while(!unique){
                int k=7;
                while(k>0&&sep[k]==7){sep[k]=1;k--;}
                sep[k]++;
                desc[0]=sep[0];
                for(int j=1;j<8;j++){desc[j]=(desc[j-1]+sep[j]-1)%8+1;}
                unique=true;
                for(int j=1;j<8;j++){
                    for(int x=0;x<j;x++){
                        if(desc[x]==desc[j]){unique=false;}
                    }
                }
            }

            int[] list = {0,0,0,0,0,0,0,0,0,0,0,0,0,0,0,0};
            int i=0;
            int j=0;
            while(j<8){
                while(list[i]>0){i++;}
                list[i]=desc[j];
                if(i+desc[j]+1>15||list[i+desc[j]+1]>0){
                    break;
                } else {
                    list[i+desc[j]+1]=desc[j];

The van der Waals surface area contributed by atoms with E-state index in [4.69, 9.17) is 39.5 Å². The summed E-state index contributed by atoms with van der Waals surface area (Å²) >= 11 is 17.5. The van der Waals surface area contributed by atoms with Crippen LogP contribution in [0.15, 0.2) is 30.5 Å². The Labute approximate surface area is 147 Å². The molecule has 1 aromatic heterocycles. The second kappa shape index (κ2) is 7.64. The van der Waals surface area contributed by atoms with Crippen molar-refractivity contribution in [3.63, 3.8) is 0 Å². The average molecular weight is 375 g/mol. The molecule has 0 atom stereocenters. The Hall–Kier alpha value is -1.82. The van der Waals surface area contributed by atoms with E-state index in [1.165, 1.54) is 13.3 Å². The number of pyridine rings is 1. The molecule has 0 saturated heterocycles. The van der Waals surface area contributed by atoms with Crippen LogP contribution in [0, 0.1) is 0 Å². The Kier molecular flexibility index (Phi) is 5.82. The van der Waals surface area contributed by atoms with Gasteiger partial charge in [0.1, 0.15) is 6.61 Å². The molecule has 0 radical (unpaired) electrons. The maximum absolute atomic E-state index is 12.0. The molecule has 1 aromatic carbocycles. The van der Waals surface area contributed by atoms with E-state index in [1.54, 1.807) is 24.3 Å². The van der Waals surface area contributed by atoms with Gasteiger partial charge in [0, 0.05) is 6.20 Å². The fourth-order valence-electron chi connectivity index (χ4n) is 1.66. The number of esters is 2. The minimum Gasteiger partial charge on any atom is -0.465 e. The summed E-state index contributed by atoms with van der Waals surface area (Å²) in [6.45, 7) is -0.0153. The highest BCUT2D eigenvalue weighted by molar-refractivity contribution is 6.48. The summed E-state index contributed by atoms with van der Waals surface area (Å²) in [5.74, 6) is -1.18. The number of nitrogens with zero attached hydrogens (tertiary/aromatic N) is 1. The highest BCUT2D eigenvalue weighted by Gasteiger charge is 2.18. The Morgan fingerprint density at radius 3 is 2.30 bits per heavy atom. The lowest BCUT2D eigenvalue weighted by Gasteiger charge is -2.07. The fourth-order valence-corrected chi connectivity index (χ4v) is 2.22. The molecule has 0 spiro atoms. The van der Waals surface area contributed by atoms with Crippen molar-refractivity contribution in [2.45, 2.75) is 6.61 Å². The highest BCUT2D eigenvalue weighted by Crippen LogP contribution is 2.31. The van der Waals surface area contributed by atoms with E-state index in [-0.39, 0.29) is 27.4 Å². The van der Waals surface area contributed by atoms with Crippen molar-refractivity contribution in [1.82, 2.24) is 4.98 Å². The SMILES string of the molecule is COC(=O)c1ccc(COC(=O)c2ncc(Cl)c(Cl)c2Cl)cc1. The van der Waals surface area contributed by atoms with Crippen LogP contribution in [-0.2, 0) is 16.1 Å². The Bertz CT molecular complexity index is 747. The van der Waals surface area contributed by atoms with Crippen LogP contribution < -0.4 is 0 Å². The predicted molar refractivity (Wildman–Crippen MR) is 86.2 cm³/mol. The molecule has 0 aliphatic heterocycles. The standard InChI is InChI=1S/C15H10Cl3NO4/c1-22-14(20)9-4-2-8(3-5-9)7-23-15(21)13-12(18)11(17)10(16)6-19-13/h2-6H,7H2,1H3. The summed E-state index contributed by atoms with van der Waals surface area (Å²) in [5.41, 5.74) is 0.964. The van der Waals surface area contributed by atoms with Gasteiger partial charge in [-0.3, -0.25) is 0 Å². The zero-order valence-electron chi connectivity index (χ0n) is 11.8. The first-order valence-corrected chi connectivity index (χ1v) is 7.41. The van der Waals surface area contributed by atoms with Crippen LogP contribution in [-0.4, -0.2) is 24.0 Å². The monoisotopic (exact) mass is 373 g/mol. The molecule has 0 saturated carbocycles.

}
                j++;
            }
            boolean tester=true;
            for(int z=0; z<15; z++){if(list[z]<1||list[z]>8){tester=false;}}            
            if(j>7 && tester){
            for(int z=0; z<15; z++){System.out.print(list[z]);}
            System.out.println(list[15]);}
        }
    }
}
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  • $\begingroup$ Note the program found 300 solutions you can run it at Ideone.com $\endgroup$ – kaine Aug 7 '14 at 2:54
  • $\begingroup$ Nice work. Actually there is a quick technique for finding a valid sequence by hand. start with n/2 if n is even or otherwise (n-1)/2 and then just keep adding the next highest integer till you can. for eg with n=8 i will start with 4 and so i can go upto 8. So i have 4 5 6 7 8. Then just put some blanks which u can fill later easily. So you get 4 5 6 7 8 4 _ 5 _ 6 _ 7 _ 8 _ _ Now you can easily fill the blanks with the remaining pairs to get 4 5 6 7 8 4 1 5 1 6 3 7 2 8 3 2 $\endgroup$ – Hubble07 Aug 7 '14 at 11:14